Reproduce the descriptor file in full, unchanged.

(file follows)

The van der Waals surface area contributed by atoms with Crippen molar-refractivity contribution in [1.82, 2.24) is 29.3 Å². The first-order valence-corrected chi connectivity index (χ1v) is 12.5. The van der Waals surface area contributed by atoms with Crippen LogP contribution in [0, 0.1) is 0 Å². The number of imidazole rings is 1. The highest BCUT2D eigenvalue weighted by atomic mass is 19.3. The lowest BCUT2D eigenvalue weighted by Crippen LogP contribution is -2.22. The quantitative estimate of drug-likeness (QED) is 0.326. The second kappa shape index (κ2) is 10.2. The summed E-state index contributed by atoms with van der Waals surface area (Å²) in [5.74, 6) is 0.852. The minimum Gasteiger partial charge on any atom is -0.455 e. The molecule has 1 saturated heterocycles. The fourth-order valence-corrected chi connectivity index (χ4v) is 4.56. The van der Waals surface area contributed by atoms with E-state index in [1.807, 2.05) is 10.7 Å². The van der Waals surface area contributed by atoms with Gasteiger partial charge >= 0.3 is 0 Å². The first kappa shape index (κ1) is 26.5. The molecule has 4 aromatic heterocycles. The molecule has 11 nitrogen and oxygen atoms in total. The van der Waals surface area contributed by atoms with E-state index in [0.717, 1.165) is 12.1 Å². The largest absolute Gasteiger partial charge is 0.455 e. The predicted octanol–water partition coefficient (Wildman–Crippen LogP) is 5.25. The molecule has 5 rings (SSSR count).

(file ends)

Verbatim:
The van der Waals surface area contributed by atoms with Crippen molar-refractivity contribution in [1.82, 2.24) is 29.3 Å². The first-order valence-corrected chi connectivity index (χ1v) is 12.5. The van der Waals surface area contributed by atoms with Crippen LogP contribution in [0, 0.1) is 0 Å². The number of imidazole rings is 1. The highest BCUT2D eigenvalue weighted by atomic mass is 19.3. The lowest BCUT2D eigenvalue weighted by Crippen LogP contribution is -2.22. The quantitative estimate of drug-likeness (QED) is 0.326. The second kappa shape index (κ2) is 10.2. The summed E-state index contributed by atoms with van der Waals surface area (Å²) in [5.74, 6) is 0.852. The minimum Gasteiger partial charge on any atom is -0.455 e. The molecule has 1 saturated heterocycles. The fourth-order valence-corrected chi connectivity index (χ4v) is 4.56. The van der Waals surface area contributed by atoms with E-state index in [1.807, 2.05) is 10.7 Å². The van der Waals surface area contributed by atoms with Gasteiger partial charge >= 0.3 is 0 Å². The first kappa shape index (κ1) is 26.5. The molecule has 4 aromatic heterocycles. The molecule has 11 nitrogen and oxygen atoms in total. The van der Waals surface area contributed by atoms with E-state index in [0.717, 1.165) is 12.1 Å². The largest absolute Gasteiger partial charge is 0.455 e. The predicted octanol–water partition coefficient (Wildman–Crippen LogP) is 5.25. The molecule has 5 rings (SSSR count).